We don’t have any little ones around these days. Our youngest granddaughter, whose name is Lillian (Lilly), started kindergarten yesterday, and I can hardly wrap my mind around that reality. She is so tall, so smart, so much fun!
Wasn’t it just yesterday that she was this size?
She was just waking from her nap when I snapped this picture, during one of the earliest weeks she was with us after her mama returned to her medical practice. Twice a week for the next two and a half years she came to us — such joy! Having these last two grandchildren — and our only two girls out of eight — near enough to help with childcare has been one of life’s richest gifts during the last nine years.
But this week marks a whole series of turning points in our family circle. Dick & I are in a new-to-us, smaller home (if you want to follow along with our move and settling in process, sign up for my twice-monthly newsletter . . . and get a free eBook, while you’re at it! I send lots of pictures with each letter :-), our eldest grandson is earning his own way as a cinematographer, our second oldest begins his senior year at Pomona College, our 4th starts his senior year of high school, our 5th finishes middle school this year, our 3rd begins to scout colleges for next year’s application process, and our two gifts-in-the-midst-of-great-pain turn TEN this fall. And, of course, that littlest one . . . well, I’ve already told you, she is no longer so little.
And the truth is — I celebrate all this forward movement! This is the way it’s designed to be, this life of ours. We move through ages and stages, schools and jobs, relationships and self-awareness. All of these changes are good changes. But. They are changes. Visible and visceral reminders that we’re getting older, that we will not live forever, that we may very well not be around to see the youngest ones move through the transitions that the older ones are already enjoying.
Our son texted us tonight with a picture of the brand-new, gaping hole in Lilly’s mouth. She lost her first tooth on day two of school. Yet another reminder that time stops for none of us. Try as we might, we have absolutely no control of its passing. None. No matter what the cosmetics industry might try to sell us, aging is inevitable and irreversible. Period.
Yeah, this is a 70-year-old face, enjoying the company of my three female maternal cousins earlier this month. No one raises an eyebrow when I ask for the senior discount, far too many people offer to hold doors, help with grocery carts, and carry heavy objects.
But here’s the thing: I am still here. And I’m glad to be. There were a couple of moments during the year just past when I wasn’t entirely convinced that I would be around for long. Much as I hope for heaven, I am in absolutely no rush to leave earth behind. I love my life, even the rough parts of it. And as long as there are people to love and good work to do, I want to be here, loving and doing.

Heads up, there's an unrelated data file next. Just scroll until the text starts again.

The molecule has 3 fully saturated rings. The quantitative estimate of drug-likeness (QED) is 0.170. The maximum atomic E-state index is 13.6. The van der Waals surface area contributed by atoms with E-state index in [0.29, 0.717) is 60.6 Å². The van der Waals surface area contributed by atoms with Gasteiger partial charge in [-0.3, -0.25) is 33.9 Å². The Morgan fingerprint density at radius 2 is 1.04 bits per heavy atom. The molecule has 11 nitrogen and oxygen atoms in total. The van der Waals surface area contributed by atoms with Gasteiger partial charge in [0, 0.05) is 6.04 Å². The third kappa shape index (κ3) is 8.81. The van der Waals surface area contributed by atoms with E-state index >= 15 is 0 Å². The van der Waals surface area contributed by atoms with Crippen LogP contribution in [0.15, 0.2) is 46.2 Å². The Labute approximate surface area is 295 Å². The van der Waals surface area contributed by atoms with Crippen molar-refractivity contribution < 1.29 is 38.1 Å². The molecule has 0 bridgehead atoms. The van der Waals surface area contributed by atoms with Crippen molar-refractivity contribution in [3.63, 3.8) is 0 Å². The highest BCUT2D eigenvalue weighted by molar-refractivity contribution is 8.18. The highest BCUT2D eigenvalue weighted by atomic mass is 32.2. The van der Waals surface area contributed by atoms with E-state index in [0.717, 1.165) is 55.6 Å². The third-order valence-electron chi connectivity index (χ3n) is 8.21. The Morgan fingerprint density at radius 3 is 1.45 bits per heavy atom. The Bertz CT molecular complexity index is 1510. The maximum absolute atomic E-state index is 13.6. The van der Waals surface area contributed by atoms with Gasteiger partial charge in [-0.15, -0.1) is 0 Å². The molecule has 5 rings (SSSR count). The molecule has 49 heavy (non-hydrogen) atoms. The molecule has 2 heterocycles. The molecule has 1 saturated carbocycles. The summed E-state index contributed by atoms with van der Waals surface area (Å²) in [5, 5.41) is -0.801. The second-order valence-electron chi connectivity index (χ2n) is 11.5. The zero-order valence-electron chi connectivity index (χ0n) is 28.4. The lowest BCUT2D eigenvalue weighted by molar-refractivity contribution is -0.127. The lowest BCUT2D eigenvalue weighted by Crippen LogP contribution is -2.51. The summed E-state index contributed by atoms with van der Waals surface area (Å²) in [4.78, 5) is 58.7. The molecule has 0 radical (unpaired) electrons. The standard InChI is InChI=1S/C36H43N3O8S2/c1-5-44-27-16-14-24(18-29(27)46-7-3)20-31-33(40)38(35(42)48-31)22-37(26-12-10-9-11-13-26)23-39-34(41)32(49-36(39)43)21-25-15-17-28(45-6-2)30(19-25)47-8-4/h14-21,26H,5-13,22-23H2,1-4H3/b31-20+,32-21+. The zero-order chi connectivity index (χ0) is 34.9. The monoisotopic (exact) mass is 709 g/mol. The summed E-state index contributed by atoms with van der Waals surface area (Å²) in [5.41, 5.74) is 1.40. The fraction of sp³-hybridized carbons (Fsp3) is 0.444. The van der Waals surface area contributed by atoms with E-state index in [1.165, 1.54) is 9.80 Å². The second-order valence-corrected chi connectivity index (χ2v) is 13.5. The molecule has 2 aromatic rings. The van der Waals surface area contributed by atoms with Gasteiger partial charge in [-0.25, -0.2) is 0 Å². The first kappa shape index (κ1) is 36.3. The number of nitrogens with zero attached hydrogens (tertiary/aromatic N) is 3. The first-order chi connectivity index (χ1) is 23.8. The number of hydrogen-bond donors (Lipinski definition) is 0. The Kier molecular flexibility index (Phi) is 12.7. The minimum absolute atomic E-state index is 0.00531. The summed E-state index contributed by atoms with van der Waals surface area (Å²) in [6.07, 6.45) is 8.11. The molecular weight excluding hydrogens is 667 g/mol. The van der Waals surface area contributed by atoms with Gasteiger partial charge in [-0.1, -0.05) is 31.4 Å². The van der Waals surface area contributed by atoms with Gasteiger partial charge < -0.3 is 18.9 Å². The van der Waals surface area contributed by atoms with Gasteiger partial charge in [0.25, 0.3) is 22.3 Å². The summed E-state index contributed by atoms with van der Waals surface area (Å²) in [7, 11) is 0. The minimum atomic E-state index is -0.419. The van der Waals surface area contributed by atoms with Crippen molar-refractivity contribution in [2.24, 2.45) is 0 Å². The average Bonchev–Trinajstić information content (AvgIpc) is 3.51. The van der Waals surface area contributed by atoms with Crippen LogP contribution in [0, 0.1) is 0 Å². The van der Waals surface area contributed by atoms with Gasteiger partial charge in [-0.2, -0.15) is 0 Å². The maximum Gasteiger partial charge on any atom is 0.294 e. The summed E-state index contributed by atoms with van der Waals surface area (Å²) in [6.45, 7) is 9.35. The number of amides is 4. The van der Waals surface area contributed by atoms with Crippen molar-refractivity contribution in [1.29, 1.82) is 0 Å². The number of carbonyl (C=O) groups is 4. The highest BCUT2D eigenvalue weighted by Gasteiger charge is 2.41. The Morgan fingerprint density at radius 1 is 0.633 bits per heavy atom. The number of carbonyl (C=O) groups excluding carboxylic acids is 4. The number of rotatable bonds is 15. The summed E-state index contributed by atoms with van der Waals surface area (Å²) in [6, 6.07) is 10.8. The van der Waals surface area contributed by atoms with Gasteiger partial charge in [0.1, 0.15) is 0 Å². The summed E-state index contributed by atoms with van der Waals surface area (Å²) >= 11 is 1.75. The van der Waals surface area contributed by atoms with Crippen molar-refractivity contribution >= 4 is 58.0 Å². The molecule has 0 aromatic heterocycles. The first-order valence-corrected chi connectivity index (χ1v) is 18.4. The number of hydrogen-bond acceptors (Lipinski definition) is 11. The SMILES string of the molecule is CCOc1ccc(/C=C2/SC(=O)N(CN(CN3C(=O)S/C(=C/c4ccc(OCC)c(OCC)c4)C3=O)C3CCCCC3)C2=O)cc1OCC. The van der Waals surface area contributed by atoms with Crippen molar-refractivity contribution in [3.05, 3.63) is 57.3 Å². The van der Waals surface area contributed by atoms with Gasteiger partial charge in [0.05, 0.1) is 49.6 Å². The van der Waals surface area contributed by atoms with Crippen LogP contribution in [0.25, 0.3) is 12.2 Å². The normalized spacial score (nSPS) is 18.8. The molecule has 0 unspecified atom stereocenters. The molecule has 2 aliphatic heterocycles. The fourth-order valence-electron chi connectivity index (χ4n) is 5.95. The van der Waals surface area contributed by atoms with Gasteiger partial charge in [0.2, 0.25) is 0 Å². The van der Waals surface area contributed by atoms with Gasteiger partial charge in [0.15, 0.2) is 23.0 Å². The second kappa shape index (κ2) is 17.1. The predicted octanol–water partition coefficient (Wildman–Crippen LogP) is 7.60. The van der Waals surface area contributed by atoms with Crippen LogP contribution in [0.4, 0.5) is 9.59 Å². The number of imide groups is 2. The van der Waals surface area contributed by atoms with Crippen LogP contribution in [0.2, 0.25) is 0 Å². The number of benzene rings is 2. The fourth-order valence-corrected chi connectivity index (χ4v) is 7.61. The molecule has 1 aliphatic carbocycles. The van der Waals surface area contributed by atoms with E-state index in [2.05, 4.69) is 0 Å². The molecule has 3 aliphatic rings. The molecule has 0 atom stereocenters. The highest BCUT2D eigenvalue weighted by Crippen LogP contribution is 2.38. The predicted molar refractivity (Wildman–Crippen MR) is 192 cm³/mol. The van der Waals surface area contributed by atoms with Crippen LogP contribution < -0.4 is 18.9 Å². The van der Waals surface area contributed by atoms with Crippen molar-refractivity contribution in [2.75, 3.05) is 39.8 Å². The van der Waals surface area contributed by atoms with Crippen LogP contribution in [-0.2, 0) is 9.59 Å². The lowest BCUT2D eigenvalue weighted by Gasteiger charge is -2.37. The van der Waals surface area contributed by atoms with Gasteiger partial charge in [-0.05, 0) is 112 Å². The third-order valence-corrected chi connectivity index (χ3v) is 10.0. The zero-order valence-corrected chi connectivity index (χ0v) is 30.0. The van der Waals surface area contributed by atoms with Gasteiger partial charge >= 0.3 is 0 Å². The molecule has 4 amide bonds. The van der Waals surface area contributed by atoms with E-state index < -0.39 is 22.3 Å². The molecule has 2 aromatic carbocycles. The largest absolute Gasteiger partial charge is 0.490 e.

Yes, time flies. Those of you younger than 30 will not believe that last sentence. I didn’t either, especially when I had three babies under three and hadn’t slept in days. But hear me when I say it again: it goes by so fast. So live your life. Be present in each moment, see if you can resist the urge to hurry it along, find something to smile about at least once each hour and say thank you without ceasing.
Because if you reach my age, you’ll know this much: ALL OF IT is gift. Pure and simple, life is a gift. If you are blessed to live in a place that is free from war and extreme poverty, even if that place (like this place) is far from perfect, then you are among all people on this planet, truly gifted. Your gender or your age or your skin color or your sexual orientation may make your life more challenging at points. And yes, we all need to become more and more aware of how we each contribute to the ever-present sins of sexism, ageism, racism and homophobia, and we need to speak up for justice, goodness, truth and righteousness wherever and whenever we can.
I do not mean to downplay anyone’s pain and suffering. God knows, I’ve endured some myself and will continue to do so. So please hear me when I say this and know that I am fully cognizant of the struggle that often defines our days. Even so, your life is a gift. To you, to those who love you, to the world where you live, work, play, study, worship, contribute.
So make the time, set aside the time, carve out the time if you have to — but stop once in a while and just breathe. In and out. And say, ‘thank you, thank you, thank you,’ as you do so. Somehow, that simple act can make all the difference.
Time will still fly by, make no mistake about that. But you’ll see it just a little more clearly as it marches on by you. And you just might find yourself blinking back tears as the beauty of it all spins its iridescent web around your heart.